• (v./t.) To produce, as goods in trust, for many unique object or function, upon a contract, expressed or suggested, that the trust will probably be faithfully performed on the part of the bailee, or person intrusted; as, to bail fabric to a tailor to be made into a garment; to bail goods to a carrier.
  • (n.) Custody; maintaining.
  • (n.) The individual or people just who procure the release of a prisoner from custody of this officer, or from imprisonment, by getting undoubtedly for his look in judge.
  • (letter.) The protection provided for appearance of a prisoner to get their launch from custody associated with officer; as, the person is out on bail; going bail for one.
  • (n.) The arched handle of a kettle, pail, or comparable vessel, often movable.
  • (letter.) A half hoop for supporting the address of a carrier's wagon, awning of a boat, etc.
  • (letter.) A line of palisades providing as an exterior security.
  • (n.) The external wall of a feudal castle. Ergo: The space inclosed because of it; the external court.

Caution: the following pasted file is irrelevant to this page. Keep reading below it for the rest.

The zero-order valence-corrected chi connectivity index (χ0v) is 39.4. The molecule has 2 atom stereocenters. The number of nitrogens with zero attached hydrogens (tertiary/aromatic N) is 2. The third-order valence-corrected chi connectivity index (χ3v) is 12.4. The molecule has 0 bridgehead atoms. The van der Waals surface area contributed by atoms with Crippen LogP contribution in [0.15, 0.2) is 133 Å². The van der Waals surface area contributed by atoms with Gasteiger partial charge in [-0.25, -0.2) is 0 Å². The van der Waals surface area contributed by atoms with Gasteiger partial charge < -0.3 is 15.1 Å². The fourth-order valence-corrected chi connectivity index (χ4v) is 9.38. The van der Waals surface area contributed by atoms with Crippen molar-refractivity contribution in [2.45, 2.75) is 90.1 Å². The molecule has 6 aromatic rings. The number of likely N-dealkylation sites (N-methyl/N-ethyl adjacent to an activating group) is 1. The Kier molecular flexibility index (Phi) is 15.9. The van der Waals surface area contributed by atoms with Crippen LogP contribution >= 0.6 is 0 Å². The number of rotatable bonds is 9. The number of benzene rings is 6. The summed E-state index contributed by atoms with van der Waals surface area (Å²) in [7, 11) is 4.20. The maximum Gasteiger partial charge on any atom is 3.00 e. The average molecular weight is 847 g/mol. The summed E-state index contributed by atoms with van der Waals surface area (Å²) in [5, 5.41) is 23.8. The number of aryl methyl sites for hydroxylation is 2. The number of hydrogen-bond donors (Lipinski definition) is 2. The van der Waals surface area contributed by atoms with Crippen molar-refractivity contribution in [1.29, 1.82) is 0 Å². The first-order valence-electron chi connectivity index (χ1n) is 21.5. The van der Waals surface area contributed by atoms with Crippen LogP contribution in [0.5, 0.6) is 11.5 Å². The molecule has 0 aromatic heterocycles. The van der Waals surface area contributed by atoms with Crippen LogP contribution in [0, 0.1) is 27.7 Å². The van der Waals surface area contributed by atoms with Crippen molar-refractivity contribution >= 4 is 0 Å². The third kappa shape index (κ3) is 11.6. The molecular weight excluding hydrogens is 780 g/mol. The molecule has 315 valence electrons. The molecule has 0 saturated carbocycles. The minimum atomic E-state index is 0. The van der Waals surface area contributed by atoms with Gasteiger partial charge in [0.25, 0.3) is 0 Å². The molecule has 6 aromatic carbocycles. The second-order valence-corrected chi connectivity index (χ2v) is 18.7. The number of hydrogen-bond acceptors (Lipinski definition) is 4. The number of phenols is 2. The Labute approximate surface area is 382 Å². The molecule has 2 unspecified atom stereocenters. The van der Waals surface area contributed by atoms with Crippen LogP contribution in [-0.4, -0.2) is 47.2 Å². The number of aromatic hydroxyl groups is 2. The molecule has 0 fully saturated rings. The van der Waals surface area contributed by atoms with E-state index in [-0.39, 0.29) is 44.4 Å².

• (letter.) A specific limitation within a forest.
  • (letter.) A division the stalls of an open stable.
  • (n.) The utmost effective or cross piece ( or either regarding the two cross pieces) associated with wicket.

Sentence Examples with the word bail

Sec. 16 contains a provision empowering the chief governor and privy council of Ireland by a proclamation under the great seal of Ireland to suspend the act during such time only as there shall be an actual invasion or rebellion in Ireland; and it is enacted that during the currency of the proclamation no judge or justices shall bail or try any person charged with being concerned in the rebellion or invasion without an order from the lord lieutenant or lord deputy and senior of the privy council.